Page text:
deserted by her companion.
"Your only son, a little child, does not deserve all that distress and
sorrow. Please put an end to Rahula's sad situation in which everyone
around him is in mourning. Only you can save that full moon from the
eclipsing grip of Rahu! He is burning in a fire of anguish caused by
your absence, and the mourning of others adds fresh fuel to that fire whose
smoke is sighs and whose flame, despair. He wanders through the women's
quarters and the whole town just hoping to catch a glimpse of you, his father.
The Bodhisattva, whose nature was perfection, after listening to the family
priest, reflected for a moment in an appreciation of the virtue there and then
uttered this gentle reply:
"I know the king loves me very well, especially as he often displays the
fatherly love that he has for me. Yet it is knowing exactly that which
makes me so concerned by sickness, old age, and death, for I (like he, and you)
will inevitably be forced to leave my parents.
"Who would not wish to see his dear family especially if an inevitable
cruel separation did not exist? But even after we go through the pain of
parting once, that separation will come again, and it is for that reason that I
am abandoning my father, however loving he may be.
"But I do not think that you ought to consider that I am the cause
of the king's grief, for even in the midst of dream-like unions (with other
people) he is still afflicted by thoughts of future separation.
"You know that what I say is true, for (as priest to this family) you have
seen the pattern develop over and over again. It is neither the son, nor
the family that is the cause of sorrow; that sorrow is only caused by ignorance.
The time of parting is inevitable and it is fixed in the course of time for all
beings; it is as if we were only travelers who have joined a caravan on the road
somewhere. But what wise person would actively embark on a situation
leading to the cherishing of sorrow, for even though we love being among family,
we will lose them in the end?
"Leaving his family somewhere else, he comes here, and having stolen away
from them in this world, off he goes again. They say that our lot
is: "Once you've gone away, now go somewhere else." How can a
serious yogin accomplish anything by holding that view?
"From the moment we leave the womb, death is an inevitability. So
(ask him) why, in your affection for your son, have you called my departure to
the forest bad timing?
"There can be talk of "bad timing" when we speak of worldly
objectives -- time indeed may be described as an inseparable aspect of all
things; it is time that drags the world into all its various seasons, but any
time is fine for attaining that most praise-worthy bliss.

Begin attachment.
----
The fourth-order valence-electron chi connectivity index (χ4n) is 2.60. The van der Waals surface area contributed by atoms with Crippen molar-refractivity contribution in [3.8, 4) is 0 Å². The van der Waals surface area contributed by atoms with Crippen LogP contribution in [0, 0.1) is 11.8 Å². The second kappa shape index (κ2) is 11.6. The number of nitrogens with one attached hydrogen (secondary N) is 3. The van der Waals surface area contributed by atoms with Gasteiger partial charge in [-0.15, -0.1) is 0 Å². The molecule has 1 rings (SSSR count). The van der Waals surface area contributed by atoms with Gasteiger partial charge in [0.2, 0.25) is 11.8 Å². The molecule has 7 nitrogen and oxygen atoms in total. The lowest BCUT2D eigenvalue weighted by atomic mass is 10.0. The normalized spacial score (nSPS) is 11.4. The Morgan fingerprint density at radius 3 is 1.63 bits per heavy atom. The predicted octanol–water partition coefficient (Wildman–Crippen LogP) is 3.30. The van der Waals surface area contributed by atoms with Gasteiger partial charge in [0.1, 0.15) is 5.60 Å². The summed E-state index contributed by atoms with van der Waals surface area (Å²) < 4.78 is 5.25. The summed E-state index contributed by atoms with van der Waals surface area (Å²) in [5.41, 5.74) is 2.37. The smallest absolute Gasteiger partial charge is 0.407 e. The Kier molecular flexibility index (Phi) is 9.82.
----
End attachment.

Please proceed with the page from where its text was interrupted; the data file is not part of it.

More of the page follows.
"That the king wants to leave his kingdom to me is a noble idea and
one suited to such a father, but it would be as improper for me to accept it as
for a sick man who, out of greed, accepts food that is bad for him.
"How can it be right for a wise man to accept a royal post, for royalty is
truly home to Illusion where we experience anxiety, passion, and weariness and
can have no life of our own since we are always at the service of others?
"To me, that golden palace seems to be on fire; the daintiest dish seems
contaminated with poison, and that lotus pond, my chambers, are infested with
Having heard the king's son's speech -- well-intentioned, and demonstrating a
firm grasp of human psychology and a genuine detachment, and logical too, and
also profound, the counselor then responded:
"Your resolution is an excellent one and in itself, not a bad one, but it
is only unfit at
this present time. It could not be considered the right thing to do, loving duty
as you do, to leave your father suffering in his old age.
"Surely you have not thoroughly thought this thing through, or you perhaps
do not have a good grasp of what is meant by the words, "duty" or
"wealth and pleasure" when you can abandon them for such an
unpredictable end as you have in mind.
"Again, some say that there is rebirth, but many also assert with
confidence that there is no such thing, and since the matter is debatable, you
would do better to enjoy the good fortune that you already have at hand.
"If there is such a thing as karma then in the hereafter we will enjoy
ourselves as circumstances then allow us to, but if there is nothing beyond this
life, then we are all assured liberation without any effort at all.
"Some people say there is a future life, but they do not think that there
is any possibility of liberation for they consider that just as fire is hot by
nature or that water is a liquid, they maintain that we conform to certain
types, all with their own special eternal nature.
"Some others maintain that all things arise from fundamentally inherent
properties, some good and others evil that either exist or do not, and since all
this world is spontaneously arisen, then any effort of ours is in vain.
"Since the action of the senses is fixed, and so too the agreeableness or
the disagreeableness of outward objects,-then for that which is united to old
age and pains, what effort can avail to alter it? Does it not all arise
(The elements each have their properties:) fire is quenched by water, and causes
water to evaporate; and the body's elements acting together are united in one
body and there we are!
An embryo in the womb is produced composed of hands, feet, belly, back, and
head, and it also gets a soul, but the wise teach that all that happens by